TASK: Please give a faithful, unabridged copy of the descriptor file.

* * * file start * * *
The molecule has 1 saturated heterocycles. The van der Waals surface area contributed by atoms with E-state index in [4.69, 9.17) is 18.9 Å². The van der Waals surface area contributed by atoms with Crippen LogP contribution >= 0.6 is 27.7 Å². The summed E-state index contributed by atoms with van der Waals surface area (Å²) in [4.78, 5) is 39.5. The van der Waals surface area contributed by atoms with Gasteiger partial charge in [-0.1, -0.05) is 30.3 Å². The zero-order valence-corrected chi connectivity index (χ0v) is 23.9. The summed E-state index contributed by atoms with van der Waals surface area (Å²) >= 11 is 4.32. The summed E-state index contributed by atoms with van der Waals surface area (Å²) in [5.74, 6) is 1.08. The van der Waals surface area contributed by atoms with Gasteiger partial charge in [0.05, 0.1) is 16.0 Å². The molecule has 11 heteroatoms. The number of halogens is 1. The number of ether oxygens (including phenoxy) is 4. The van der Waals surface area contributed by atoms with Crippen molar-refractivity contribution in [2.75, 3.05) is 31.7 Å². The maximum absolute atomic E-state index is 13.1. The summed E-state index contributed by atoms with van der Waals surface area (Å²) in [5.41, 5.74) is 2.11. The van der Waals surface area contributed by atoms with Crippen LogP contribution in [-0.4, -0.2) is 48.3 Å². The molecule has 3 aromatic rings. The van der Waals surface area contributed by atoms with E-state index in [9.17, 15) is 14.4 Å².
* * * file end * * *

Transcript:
The molecule has 1 saturated heterocycles. The van der Waals surface area contributed by atoms with E-state index in [4.69, 9.17) is 18.9 Å². The van der Waals surface area contributed by atoms with Crippen LogP contribution >= 0.6 is 27.7 Å². The summed E-state index contributed by atoms with van der Waals surface area (Å²) in [4.78, 5) is 39.5. The van der Waals surface area contributed by atoms with Gasteiger partial charge in [-0.1, -0.05) is 30.3 Å². The zero-order valence-corrected chi connectivity index (χ0v) is 23.9. The summed E-state index contributed by atoms with van der Waals surface area (Å²) >= 11 is 4.32. The summed E-state index contributed by atoms with van der Waals surface area (Å²) in [5.74, 6) is 1.08. The van der Waals surface area contributed by atoms with Gasteiger partial charge in [0.05, 0.1) is 16.0 Å². The molecule has 11 heteroatoms. The number of halogens is 1. The number of ether oxygens (including phenoxy) is 4. The van der Waals surface area contributed by atoms with Crippen molar-refractivity contribution in [2.75, 3.05) is 31.7 Å². The maximum absolute atomic E-state index is 13.1. The summed E-state index contributed by atoms with van der Waals surface area (Å²) in [5.41, 5.74) is 2.11. The van der Waals surface area contributed by atoms with Crippen LogP contribution in [-0.4, -0.2) is 48.3 Å². The molecule has 3 aromatic rings. The van der Waals surface area contributed by atoms with E-state index in [9.17, 15) is 14.4 Å².